Sleep Medicine at The Children's Hospital at Westmead

Contact details

Phone: (02) 9845 3437
Location: Rotary Wing, near Turner Day Stay

The Sleep Unit at The Children's Hospital at Westmead was the first Paediatric Sleep Unit to be established in NSW and continues to be one of the biggest and busiest units in Australia.

The Sleep Unit is a part of the Respiratory Support Service. This service provides diagnostic and treatment facilities for children with sleep-associated disorders. At The Children's Hospital at Westmead we see all types of sleep disorders, but we specialise in respiratory disorders that affect children during sleep. This includes obstructive sleep apnoea, chronic lung diseases, and problems with ventilation. Many of these respiratory disorders only appear during sleep times, or else they get worse during sleep.

Also see Respiratory for more information.

What is a sleep study?

A sleep study is a test that is done to diagnose your child's sleep problem. A sleep study is an overnight test that monitors brain waves, breathing through the nose and mouth, oxygen and carbon dioxide levels, heart rate and body movements.

The sleep study results are used to indicate if further treatment for your child is needed. This may include surgery or the use of a device to provide breathing support for your child.

It is very important that a follow-up appointment is made with your referring doctor or sleep/respiratory doctor to discuss the results of the sleep study and plan further treatment if deemed necessary.

What happens during a sleep study?

You will be asked to arrive at the hospital between 4pm-4:30pm and check in through the Bandaged Bear Clinic where you will be directed to the David Read Sleep Unit.

When you arrive, the Sleep Unit staff will explain what will happen. They will attach sensors to various parts of your child's body. This is painless. Sensors are placed on the head, chin, face, chest and legs. Your child is then free to move around, eat dinner, watch television and play until bedtime.

Dinner will be provided for your child. If your child is bottle fed or has special diet needs, you will need to provide these. The Sleep Unit has a fridge and microwave. The cafeteria is also open until 8pm and meals can be purchased there for yourself.

Before your child goes to bed, further equipment is added. A small plastic tube is put under the nose to measure airflow. Two elastic straps are put around the chest and stomach to measure breathing. A probe is put on the finger to measure oxygen. Another sensor is put on the skin to measure carbon dioxide and another plastic sensor above the top lip to measure breathing through the mouth.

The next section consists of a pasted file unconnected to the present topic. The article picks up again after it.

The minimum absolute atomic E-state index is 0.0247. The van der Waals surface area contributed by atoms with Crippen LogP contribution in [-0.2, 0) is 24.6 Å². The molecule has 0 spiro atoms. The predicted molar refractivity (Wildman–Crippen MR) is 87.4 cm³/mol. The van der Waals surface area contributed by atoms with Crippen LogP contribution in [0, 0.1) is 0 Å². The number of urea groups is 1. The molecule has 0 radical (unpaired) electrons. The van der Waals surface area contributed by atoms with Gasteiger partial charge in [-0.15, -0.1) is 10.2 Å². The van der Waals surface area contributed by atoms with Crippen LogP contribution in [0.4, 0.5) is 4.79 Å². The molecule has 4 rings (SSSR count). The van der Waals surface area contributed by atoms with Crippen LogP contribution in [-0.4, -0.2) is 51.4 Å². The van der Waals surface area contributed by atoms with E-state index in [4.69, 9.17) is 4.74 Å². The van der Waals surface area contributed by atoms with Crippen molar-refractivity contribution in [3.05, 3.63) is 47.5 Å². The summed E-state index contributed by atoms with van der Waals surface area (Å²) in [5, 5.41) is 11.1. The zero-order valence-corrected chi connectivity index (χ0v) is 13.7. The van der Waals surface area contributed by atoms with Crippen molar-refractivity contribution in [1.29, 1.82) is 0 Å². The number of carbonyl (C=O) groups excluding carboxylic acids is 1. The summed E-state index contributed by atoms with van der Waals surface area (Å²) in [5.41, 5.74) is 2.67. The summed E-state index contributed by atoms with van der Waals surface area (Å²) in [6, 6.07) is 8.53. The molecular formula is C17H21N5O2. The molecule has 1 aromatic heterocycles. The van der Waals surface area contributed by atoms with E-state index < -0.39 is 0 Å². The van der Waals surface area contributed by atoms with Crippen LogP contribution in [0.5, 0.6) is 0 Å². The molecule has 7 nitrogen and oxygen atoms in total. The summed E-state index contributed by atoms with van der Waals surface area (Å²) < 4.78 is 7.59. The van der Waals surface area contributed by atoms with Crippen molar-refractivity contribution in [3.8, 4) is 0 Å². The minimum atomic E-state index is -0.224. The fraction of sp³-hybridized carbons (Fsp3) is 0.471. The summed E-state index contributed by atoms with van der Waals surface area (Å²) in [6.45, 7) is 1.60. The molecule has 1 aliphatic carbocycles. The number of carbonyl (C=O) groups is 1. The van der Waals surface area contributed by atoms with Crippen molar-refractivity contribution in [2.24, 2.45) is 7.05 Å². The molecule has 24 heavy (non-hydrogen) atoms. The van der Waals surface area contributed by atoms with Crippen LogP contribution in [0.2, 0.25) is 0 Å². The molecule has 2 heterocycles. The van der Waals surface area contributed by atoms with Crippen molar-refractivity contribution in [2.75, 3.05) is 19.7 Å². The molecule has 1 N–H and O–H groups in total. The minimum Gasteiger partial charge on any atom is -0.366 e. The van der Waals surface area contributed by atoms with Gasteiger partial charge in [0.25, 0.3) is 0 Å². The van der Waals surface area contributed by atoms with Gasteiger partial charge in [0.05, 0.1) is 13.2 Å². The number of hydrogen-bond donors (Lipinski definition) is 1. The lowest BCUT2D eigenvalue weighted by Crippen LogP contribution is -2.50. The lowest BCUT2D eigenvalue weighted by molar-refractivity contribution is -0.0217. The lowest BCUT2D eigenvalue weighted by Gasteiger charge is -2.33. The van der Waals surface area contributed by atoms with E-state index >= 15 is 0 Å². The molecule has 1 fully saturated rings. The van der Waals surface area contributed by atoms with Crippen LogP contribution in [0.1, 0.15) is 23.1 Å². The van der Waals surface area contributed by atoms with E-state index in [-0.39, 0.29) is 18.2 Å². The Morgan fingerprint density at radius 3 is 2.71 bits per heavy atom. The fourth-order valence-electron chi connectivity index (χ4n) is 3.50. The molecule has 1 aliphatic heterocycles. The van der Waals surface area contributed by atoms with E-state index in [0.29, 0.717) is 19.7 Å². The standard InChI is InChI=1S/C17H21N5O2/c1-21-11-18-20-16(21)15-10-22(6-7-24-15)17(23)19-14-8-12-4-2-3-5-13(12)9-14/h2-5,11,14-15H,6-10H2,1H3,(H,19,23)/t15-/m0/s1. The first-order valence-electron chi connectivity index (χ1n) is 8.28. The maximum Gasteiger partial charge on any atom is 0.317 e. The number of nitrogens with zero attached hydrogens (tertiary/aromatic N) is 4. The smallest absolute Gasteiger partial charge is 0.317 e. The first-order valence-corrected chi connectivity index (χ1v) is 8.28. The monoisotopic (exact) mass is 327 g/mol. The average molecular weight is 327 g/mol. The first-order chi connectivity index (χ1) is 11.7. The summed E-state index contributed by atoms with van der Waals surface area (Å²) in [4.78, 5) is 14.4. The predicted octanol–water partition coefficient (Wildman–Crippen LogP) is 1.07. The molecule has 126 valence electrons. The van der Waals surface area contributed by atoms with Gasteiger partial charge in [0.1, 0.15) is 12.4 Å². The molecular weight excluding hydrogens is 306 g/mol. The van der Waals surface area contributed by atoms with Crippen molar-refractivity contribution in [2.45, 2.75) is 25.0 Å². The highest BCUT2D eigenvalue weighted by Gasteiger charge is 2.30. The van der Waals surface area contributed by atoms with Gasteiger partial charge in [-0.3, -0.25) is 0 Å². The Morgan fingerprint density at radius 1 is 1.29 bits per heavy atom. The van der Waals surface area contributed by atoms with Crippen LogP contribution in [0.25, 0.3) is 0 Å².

All the sensors are then connected to a computer which monitors the study.

A parent is required to stay overnight with their child. A bed is provided for only one parent.

We hope to monitor your child for at least eight hours overnight. Your child will then be woken between 5:30am and 6:00 am to be disconnected from the sensors. Your child can then shower and then you are free to go home.

The results of the sleep study will be sent to your referring doctor.

What do you need to bring?

  • Medicare Card
  • A valid referral Letter (if you have not given us one already)
  • You should bring any familiar items your child uses such as a pillow, toys and books. These items can be a comfort to your child and may help them sleep
  • Button-up pyjamas
  • Toiletries for you and your child - shower facilities are available
  • If your child is on CPAP or BiLevel therapy, then you need to bring all equipment to the sleep study (i.e. CPAP/BiLevel machine, mask and tubing)
  • Medications your child uses or may need
  • You should also bring your own pyjamas and a good book

One parent or carer must stay with the child overnight. A single is bed is provided in the room for one carer. If other family members are travelling with you and require accommodation, please phone the Sleep Administration on (02) 9845 2525.

Please do not hesitate to contant the Sleep Medicine Unit if you have any further questions about sleep studies.